There are plenty of breast cancer charities across the country. Unfortunately, some of them—like the American Breast Cancer Foundation, Breast Cancer Relief, and the Woman to Woman Breast Cancer Foundation—are ranked among the worst charities in the United States. And some, like the Susan G. Komen Foundation, have been plagued by scandal and controversy over the past few years. All of this makes it pretty easy to say “no” to those charitable donation requests, even if it’s only $1.
Still, there are number of standouts in this philanthropic landscape, like the Breast Cancer Research Foundation (BCRF).
BCRF was born out of kitchen table conversation in 1993 between would-be co-founders Evelyn Lauder—who had already established what is now known as the Evelyn H. Lauder Breast Center at New York’s Memorial Sloan Kettering Cancer Center—her husband Leonard, and their friend Dr. Larry Norton. Even though medical investigators at the time had begun transitioning their work from basic research to translational science, a comprehensive understanding of the nature of the disease was still in the developmental stages. As a result, a breast cancer diagnosis offered little hope of recovery or remission.
BCRF is continuing to give women hope, becoming an ever more powerful grantmaker for research. Recently, it announced $59.5 million in new funding for breast cancer research in 2017-2018 to support 275 scientists across 15 countries.
BCRF's impressive grant outlays offer a great example of pass-through funders becoming ever-bigger players in philanthropy, especially around causes that generate a lot of emotion, like disease funding. BCRF doesn't have its own large endowment, but rather raises large amounts of money from contributors—with gifts ranging widely in size. In 2015, the foundation reported $66 million in gifts.
BCRF then turns around and determines where this money can be best spent, guided by a scientific advisory board stacked with medical experts.
It's a strong model overall: A high-profile fundraising operation hooked up with a rigorous grantmaking process. And in an era when lots of Americans have extra money to give—but not the time or skills to figure out where to give—trusted pass-throughs like BCRF are doing better than ever. Which is good news for researchers and nonprofits downstream, pulling in support.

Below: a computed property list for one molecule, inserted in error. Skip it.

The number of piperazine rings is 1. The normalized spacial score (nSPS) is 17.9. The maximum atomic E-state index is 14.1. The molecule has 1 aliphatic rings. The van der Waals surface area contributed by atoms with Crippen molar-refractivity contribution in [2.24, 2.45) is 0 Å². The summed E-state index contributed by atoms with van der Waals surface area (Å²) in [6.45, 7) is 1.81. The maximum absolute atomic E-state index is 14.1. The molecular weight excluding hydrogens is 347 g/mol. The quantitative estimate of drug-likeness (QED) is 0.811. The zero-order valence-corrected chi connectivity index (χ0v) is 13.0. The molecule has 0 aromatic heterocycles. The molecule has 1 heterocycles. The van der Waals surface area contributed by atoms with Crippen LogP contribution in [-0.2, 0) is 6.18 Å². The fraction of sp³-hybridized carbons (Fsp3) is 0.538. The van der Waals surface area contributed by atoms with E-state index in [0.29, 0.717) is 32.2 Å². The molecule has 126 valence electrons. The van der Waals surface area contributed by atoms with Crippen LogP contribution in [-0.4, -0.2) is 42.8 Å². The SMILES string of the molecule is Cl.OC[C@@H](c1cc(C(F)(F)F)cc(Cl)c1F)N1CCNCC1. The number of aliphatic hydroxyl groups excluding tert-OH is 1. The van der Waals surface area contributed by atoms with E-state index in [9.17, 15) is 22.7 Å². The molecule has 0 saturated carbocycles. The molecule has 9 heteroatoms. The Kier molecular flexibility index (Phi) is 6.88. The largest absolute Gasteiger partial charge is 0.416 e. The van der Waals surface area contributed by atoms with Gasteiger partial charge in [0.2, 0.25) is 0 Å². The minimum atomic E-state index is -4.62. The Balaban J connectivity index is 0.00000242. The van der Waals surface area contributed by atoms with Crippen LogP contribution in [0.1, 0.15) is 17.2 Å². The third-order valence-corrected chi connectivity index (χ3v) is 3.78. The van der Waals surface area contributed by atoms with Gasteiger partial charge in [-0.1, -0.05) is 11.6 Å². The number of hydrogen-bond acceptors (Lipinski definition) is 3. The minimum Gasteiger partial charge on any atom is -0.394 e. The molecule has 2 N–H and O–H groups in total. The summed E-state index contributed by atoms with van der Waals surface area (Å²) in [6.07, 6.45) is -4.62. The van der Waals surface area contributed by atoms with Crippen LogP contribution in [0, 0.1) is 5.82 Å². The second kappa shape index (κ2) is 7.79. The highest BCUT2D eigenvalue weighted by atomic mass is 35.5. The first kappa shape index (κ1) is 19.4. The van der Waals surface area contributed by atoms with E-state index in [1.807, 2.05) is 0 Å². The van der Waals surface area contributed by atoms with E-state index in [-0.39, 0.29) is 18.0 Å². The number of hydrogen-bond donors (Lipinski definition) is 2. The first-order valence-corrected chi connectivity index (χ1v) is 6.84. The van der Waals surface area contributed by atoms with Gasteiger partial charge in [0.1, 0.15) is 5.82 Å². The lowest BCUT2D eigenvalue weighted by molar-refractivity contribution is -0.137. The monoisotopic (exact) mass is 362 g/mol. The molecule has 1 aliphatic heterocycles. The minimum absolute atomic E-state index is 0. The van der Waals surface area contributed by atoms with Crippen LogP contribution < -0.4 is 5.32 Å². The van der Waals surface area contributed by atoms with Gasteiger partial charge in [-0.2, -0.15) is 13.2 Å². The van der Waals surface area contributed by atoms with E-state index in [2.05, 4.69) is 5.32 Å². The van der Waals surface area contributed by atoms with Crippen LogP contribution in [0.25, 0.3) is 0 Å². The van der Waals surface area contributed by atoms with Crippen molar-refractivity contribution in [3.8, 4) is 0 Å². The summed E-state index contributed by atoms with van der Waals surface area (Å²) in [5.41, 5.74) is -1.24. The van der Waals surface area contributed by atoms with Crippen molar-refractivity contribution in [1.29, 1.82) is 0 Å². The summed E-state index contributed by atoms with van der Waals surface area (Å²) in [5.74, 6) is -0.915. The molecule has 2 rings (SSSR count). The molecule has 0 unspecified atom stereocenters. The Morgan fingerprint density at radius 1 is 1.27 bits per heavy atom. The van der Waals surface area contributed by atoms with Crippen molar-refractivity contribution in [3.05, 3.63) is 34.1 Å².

Areas of focus for this year's grantees fell into six major categories: heredity and ethnicity, lifestyle and prevention, metastasis, survivorship, treatment, and tumor biology. BCRF gave a total of $18 million to support research on metastatic breast cancer, studying how cancer cells spread, new advanced-stage treatments, and discovering biomarkers in an effort to predict where the cancer is more likely to spread.
Other work supported during the recent grantmaking round includes studying the relationship between breastfeeding and breast cancer, understanding drug resistance and developing new approaches to improve clinical outcomes, and male breast cancer studies.
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The biggest portion of BCRF grants in this latest round backs a wide range of studies related to better understanding why specific treatments work for some patients and not for others, and discovering new biomarkers to match patients with the proper treatment protocols. Prior to announcing its grantmaking, BCRF launched the Drug Research Collaborative. Initially funded with a three-year, $15 million grant from Pfizer, the collaborative aims at “bridging the gap between academic investigators and access to drugs in development.”
While BCRF has raised its funding by a few million dollars this year, it hasn’t exactly rested on its laurels as far as new partnerships and collaborations are concerned. In March 2017, BCRF announced a new partnership with the Jayne Koskinas and Ted Giovanis (JKTG) Foundation for Health. The partnership includes three jointly funded, multi-institutional ventures that will “provide new insights into tumor growth and metastasis and the mechanisms of drug resistance.” According to the press release, this research is “groundbreaking,” and has the “potential to substantially advance understanding of cancer biology and improve clinical outcomes.”
Evelyn Lauder spent her life dedicated to ridding the world of breast cancer. Up until her passing in 2011, she helped transform BCRF into a top-rated organization, dedicating millions of dollars in grants each year to combat a disease that affects one in eight women in the U.S. alone. Not bad for what started out as a kitchen table charity.